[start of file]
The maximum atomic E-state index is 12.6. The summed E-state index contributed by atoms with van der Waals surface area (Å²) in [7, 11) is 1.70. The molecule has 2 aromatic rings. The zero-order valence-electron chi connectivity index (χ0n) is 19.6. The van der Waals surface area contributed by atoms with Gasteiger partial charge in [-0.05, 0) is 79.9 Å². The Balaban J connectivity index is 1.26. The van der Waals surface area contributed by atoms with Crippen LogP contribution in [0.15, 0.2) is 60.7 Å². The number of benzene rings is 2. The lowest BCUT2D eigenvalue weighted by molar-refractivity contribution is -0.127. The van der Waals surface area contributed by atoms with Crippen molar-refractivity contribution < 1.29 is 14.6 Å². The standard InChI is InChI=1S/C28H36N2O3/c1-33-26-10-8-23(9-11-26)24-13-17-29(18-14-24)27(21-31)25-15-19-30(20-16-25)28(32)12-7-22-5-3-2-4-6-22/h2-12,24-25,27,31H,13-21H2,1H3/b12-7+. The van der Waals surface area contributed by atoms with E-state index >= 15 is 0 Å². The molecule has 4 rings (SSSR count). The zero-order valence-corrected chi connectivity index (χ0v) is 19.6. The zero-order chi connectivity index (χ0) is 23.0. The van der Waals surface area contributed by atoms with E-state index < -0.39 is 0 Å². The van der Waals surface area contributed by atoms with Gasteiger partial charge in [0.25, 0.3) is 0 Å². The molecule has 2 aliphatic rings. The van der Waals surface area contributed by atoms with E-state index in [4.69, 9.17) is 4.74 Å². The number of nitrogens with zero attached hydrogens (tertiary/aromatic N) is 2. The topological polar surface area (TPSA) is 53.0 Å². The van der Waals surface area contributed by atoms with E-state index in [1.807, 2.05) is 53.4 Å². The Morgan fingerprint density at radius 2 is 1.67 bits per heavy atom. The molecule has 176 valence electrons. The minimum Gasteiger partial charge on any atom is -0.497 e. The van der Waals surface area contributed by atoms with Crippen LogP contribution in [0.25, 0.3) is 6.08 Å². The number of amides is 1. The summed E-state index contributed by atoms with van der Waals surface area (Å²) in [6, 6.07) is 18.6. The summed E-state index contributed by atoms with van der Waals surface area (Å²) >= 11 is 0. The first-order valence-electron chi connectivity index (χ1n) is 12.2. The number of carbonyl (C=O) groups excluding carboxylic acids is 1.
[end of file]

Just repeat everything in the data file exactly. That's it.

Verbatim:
The maximum atomic E-state index is 12.6. The summed E-state index contributed by atoms with van der Waals surface area (Å²) in [7, 11) is 1.70. The molecule has 2 aromatic rings. The zero-order valence-electron chi connectivity index (χ0n) is 19.6. The van der Waals surface area contributed by atoms with Gasteiger partial charge in [-0.05, 0) is 79.9 Å². The Balaban J connectivity index is 1.26. The van der Waals surface area contributed by atoms with Crippen LogP contribution in [0.15, 0.2) is 60.7 Å². The number of benzene rings is 2. The lowest BCUT2D eigenvalue weighted by molar-refractivity contribution is -0.127. The van der Waals surface area contributed by atoms with Crippen molar-refractivity contribution < 1.29 is 14.6 Å². The standard InChI is InChI=1S/C28H36N2O3/c1-33-26-10-8-23(9-11-26)24-13-17-29(18-14-24)27(21-31)25-15-19-30(20-16-25)28(32)12-7-22-5-3-2-4-6-22/h2-12,24-25,27,31H,13-21H2,1H3/b12-7+. The van der Waals surface area contributed by atoms with E-state index >= 15 is 0 Å². The molecule has 4 rings (SSSR count). The zero-order valence-corrected chi connectivity index (χ0v) is 19.6. The zero-order chi connectivity index (χ0) is 23.0. The van der Waals surface area contributed by atoms with E-state index < -0.39 is 0 Å². The van der Waals surface area contributed by atoms with Gasteiger partial charge in [0.25, 0.3) is 0 Å². The molecule has 2 aliphatic rings. The van der Waals surface area contributed by atoms with E-state index in [4.69, 9.17) is 4.74 Å². The number of nitrogens with zero attached hydrogens (tertiary/aromatic N) is 2. The topological polar surface area (TPSA) is 53.0 Å². The van der Waals surface area contributed by atoms with E-state index in [1.807, 2.05) is 53.4 Å². The Morgan fingerprint density at radius 2 is 1.67 bits per heavy atom. The molecule has 176 valence electrons. The minimum Gasteiger partial charge on any atom is -0.497 e. The van der Waals surface area contributed by atoms with Crippen LogP contribution in [0.25, 0.3) is 6.08 Å². The number of amides is 1. The summed E-state index contributed by atoms with van der Waals surface area (Å²) in [6, 6.07) is 18.6. The summed E-state index contributed by atoms with van der Waals surface area (Å²) >= 11 is 0. The first-order valence-electron chi connectivity index (χ1n) is 12.2. The number of carbonyl (C=O) groups excluding carboxylic acids is 1.